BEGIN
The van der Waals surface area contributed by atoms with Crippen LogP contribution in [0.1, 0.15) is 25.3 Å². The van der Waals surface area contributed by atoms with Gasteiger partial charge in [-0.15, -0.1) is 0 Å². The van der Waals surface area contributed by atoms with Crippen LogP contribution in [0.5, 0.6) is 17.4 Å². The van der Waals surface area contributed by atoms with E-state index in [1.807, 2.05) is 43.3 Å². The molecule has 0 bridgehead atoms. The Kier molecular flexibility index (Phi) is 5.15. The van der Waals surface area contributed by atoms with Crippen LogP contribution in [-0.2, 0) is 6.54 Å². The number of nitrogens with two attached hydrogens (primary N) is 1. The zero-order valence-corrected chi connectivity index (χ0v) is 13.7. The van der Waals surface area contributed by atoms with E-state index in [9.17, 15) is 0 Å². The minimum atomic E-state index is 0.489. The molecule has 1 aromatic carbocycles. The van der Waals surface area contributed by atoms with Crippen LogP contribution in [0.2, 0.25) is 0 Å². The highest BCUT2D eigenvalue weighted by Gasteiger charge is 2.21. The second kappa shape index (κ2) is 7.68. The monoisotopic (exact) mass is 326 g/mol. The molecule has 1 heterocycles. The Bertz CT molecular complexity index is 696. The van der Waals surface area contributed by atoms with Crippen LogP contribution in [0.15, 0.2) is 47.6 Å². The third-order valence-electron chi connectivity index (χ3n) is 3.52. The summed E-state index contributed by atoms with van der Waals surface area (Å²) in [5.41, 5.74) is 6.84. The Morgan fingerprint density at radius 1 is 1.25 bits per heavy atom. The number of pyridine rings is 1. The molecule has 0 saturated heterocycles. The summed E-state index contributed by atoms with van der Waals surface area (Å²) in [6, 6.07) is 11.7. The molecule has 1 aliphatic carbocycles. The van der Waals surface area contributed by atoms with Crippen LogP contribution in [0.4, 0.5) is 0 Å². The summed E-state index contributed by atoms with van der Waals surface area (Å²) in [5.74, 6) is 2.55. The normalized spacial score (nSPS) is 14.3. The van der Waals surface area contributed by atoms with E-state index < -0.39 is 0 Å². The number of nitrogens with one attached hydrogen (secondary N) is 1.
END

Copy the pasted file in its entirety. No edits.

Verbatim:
The van der Waals surface area contributed by atoms with Crippen LogP contribution in [0.1, 0.15) is 25.3 Å². The van der Waals surface area contributed by atoms with Gasteiger partial charge in [-0.15, -0.1) is 0 Å². The van der Waals surface area contributed by atoms with Crippen LogP contribution in [0.5, 0.6) is 17.4 Å². The van der Waals surface area contributed by atoms with E-state index in [1.807, 2.05) is 43.3 Å². The molecule has 0 bridgehead atoms. The Kier molecular flexibility index (Phi) is 5.15. The van der Waals surface area contributed by atoms with Crippen LogP contribution in [-0.2, 0) is 6.54 Å². The number of nitrogens with two attached hydrogens (primary N) is 1. The zero-order valence-corrected chi connectivity index (χ0v) is 13.7. The van der Waals surface area contributed by atoms with E-state index in [9.17, 15) is 0 Å². The minimum atomic E-state index is 0.489. The molecule has 1 aromatic carbocycles. The van der Waals surface area contributed by atoms with Crippen LogP contribution in [0.2, 0.25) is 0 Å². The highest BCUT2D eigenvalue weighted by Gasteiger charge is 2.21. The second kappa shape index (κ2) is 7.68. The monoisotopic (exact) mass is 326 g/mol. The molecule has 1 heterocycles. The Bertz CT molecular complexity index is 696. The van der Waals surface area contributed by atoms with Crippen LogP contribution in [0.15, 0.2) is 47.6 Å². The third-order valence-electron chi connectivity index (χ3n) is 3.52. The summed E-state index contributed by atoms with van der Waals surface area (Å²) in [5.41, 5.74) is 6.84. The Morgan fingerprint density at radius 1 is 1.25 bits per heavy atom. The number of pyridine rings is 1. The molecule has 0 saturated heterocycles. The summed E-state index contributed by atoms with van der Waals surface area (Å²) in [6, 6.07) is 11.7. The molecule has 1 aliphatic carbocycles. The van der Waals surface area contributed by atoms with Crippen LogP contribution in [0.4, 0.5) is 0 Å². The summed E-state index contributed by atoms with van der Waals surface area (Å²) in [5.74, 6) is 2.55. The normalized spacial score (nSPS) is 14.3. The van der Waals surface area contributed by atoms with E-state index < -0.39 is 0 Å². The number of nitrogens with one attached hydrogen (secondary N) is 1.